Pink Floyd, Wish You Were Here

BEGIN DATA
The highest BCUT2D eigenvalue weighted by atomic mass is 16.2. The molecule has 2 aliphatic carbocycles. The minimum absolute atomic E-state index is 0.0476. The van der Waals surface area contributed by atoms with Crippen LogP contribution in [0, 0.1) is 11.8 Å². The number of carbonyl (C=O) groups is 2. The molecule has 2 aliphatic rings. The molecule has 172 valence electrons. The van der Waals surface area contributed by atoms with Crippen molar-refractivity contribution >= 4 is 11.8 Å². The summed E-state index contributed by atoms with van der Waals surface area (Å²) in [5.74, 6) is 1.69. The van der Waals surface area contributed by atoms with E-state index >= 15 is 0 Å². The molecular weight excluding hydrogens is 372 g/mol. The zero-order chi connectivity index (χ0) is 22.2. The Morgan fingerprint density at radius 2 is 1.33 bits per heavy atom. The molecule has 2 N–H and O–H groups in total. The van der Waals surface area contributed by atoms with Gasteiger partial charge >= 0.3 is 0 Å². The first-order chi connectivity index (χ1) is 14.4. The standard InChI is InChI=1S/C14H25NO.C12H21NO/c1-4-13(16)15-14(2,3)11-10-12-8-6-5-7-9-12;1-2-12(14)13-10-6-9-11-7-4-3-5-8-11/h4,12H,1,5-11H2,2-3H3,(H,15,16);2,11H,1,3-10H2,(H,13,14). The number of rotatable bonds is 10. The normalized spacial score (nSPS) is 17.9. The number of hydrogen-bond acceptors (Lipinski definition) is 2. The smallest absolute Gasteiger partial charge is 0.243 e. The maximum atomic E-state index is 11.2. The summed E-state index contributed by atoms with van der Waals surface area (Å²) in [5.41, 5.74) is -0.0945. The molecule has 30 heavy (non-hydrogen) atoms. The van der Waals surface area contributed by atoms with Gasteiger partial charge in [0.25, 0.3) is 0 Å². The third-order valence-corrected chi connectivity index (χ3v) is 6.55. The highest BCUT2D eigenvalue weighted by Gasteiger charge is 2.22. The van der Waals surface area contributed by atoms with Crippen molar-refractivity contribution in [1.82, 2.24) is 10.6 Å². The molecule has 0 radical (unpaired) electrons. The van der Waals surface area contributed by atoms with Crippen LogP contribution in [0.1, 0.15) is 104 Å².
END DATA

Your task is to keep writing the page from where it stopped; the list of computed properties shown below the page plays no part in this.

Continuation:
The band's famous elegy for Syd Barrett, their then-faltering former bandmate, studded with some of Hipgnosis' best photographic work and a slightly harsher edge. Though it is beloved, it is by no means perfect: the sprawling "Shine On You Crazy Diamond" overflows half of the album and practically smothers it, and its meandering feel is something I used to listen to when I was a moody teenager to make me even moodier. Indeed, one of the few good things about A Collection of Great Dance Songs is that they substantially cut this down and merely in doing so made it better at the same time. On the other hand, the other three songs are excellent: the brooding "Welcome to the Machine," full of ominous, unsettling synthesized effects, and the gentle fan favourite title track with David Gilmour's murmuring guitar and that inspired "car radio" introduction. My personal favourite, however, is the slyly arresting "Have a Cigar," atypically featuring guest vocalist Roy Harper, full of cheeky caustic satire, later to be covered by numerous lesser bands unsuccessfully aspiring to that level of tarty wit. Wish You Were Here's elevated ethereal sensibilities make it really the last Floyd album to maintain the fluid ambience and floating mood of their earlier works which would fade as Roger Waters' influence was exerted more strongly. In that sense, it is an elegy for the band's early days as well, their old space-rock roots now fully shed for the tumultuous years that would follow. The "Experience" deluxe reissue includes the unreleased Household Objects demo "Wine Glasses," interesting historically to the completist, but by its nature even less developed than the "Shine On" suite it inspired. (Content: no concerns.)